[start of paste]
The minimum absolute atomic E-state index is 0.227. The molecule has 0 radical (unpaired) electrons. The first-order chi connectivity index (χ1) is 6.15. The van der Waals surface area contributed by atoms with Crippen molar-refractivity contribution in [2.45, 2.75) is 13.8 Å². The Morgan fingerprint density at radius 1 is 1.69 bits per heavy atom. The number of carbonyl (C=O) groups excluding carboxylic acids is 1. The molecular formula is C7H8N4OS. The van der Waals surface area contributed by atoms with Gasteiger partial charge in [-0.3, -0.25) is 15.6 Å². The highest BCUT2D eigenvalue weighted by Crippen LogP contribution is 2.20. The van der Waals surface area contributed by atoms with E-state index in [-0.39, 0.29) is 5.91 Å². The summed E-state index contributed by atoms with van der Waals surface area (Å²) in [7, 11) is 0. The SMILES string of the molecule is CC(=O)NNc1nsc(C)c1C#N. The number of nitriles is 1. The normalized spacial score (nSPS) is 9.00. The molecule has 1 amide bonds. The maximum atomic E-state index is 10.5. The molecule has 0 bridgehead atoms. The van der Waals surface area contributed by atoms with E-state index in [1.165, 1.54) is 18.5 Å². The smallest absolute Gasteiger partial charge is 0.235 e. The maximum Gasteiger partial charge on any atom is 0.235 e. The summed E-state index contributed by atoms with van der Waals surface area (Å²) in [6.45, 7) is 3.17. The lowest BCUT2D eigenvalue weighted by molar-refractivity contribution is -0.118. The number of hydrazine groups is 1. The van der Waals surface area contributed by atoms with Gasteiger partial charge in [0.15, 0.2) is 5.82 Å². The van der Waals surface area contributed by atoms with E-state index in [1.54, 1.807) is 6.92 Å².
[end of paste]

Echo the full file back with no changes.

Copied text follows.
The minimum absolute atomic E-state index is 0.227. The molecule has 0 radical (unpaired) electrons. The first-order chi connectivity index (χ1) is 6.15. The van der Waals surface area contributed by atoms with Crippen molar-refractivity contribution in [2.45, 2.75) is 13.8 Å². The Morgan fingerprint density at radius 1 is 1.69 bits per heavy atom. The number of carbonyl (C=O) groups excluding carboxylic acids is 1. The molecular formula is C7H8N4OS. The van der Waals surface area contributed by atoms with Gasteiger partial charge in [-0.3, -0.25) is 15.6 Å². The highest BCUT2D eigenvalue weighted by Crippen LogP contribution is 2.20. The van der Waals surface area contributed by atoms with E-state index in [-0.39, 0.29) is 5.91 Å². The summed E-state index contributed by atoms with van der Waals surface area (Å²) in [7, 11) is 0. The SMILES string of the molecule is CC(=O)NNc1nsc(C)c1C#N. The number of nitriles is 1. The normalized spacial score (nSPS) is 9.00. The molecule has 1 amide bonds. The maximum atomic E-state index is 10.5. The molecule has 0 bridgehead atoms. The van der Waals surface area contributed by atoms with E-state index in [1.165, 1.54) is 18.5 Å². The smallest absolute Gasteiger partial charge is 0.235 e. The maximum Gasteiger partial charge on any atom is 0.235 e. The summed E-state index contributed by atoms with van der Waals surface area (Å²) in [6.45, 7) is 3.17. The lowest BCUT2D eigenvalue weighted by molar-refractivity contribution is -0.118. The number of hydrazine groups is 1. The van der Waals surface area contributed by atoms with Gasteiger partial charge in [0.15, 0.2) is 5.82 Å². The van der Waals surface area contributed by atoms with E-state index in [1.54, 1.807) is 6.92 Å².